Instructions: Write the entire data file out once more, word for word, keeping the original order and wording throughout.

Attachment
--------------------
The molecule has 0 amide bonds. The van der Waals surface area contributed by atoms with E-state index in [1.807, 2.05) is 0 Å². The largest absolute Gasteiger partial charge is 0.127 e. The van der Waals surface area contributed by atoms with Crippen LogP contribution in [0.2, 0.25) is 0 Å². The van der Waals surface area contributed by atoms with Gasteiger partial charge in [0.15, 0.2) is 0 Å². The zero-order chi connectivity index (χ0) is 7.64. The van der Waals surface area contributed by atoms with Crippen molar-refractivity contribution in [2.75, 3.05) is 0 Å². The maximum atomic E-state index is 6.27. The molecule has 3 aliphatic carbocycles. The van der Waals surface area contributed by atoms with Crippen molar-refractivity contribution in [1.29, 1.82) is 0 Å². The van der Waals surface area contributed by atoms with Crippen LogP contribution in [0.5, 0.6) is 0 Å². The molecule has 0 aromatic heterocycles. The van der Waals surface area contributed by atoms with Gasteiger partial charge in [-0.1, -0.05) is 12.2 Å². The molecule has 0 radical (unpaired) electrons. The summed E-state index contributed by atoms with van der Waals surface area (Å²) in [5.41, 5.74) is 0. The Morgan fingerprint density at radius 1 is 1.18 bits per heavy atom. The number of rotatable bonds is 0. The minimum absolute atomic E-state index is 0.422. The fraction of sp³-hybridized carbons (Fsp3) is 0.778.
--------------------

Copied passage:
The molecule has 0 amide bonds. The van der Waals surface area contributed by atoms with E-state index in [1.807, 2.05) is 0 Å². The largest absolute Gasteiger partial charge is 0.127 e. The van der Waals surface area contributed by atoms with Crippen LogP contribution in [0.2, 0.25) is 0 Å². The van der Waals surface area contributed by atoms with Gasteiger partial charge in [0.15, 0.2) is 0 Å². The zero-order chi connectivity index (χ0) is 7.64. The van der Waals surface area contributed by atoms with Crippen molar-refractivity contribution in [2.75, 3.05) is 0 Å². The maximum atomic E-state index is 6.27. The molecule has 3 aliphatic carbocycles. The van der Waals surface area contributed by atoms with Crippen molar-refractivity contribution in [1.29, 1.82) is 0 Å². The van der Waals surface area contributed by atoms with Crippen LogP contribution in [0.5, 0.6) is 0 Å². The molecule has 0 aromatic heterocycles. The van der Waals surface area contributed by atoms with Gasteiger partial charge in [-0.1, -0.05) is 12.2 Å². The molecule has 0 radical (unpaired) electrons. The summed E-state index contributed by atoms with van der Waals surface area (Å²) in [5.41, 5.74) is 0. The Morgan fingerprint density at radius 1 is 1.18 bits per heavy atom. The number of rotatable bonds is 0. The minimum absolute atomic E-state index is 0.422. The fraction of sp³-hybridized carbons (Fsp3) is 0.778.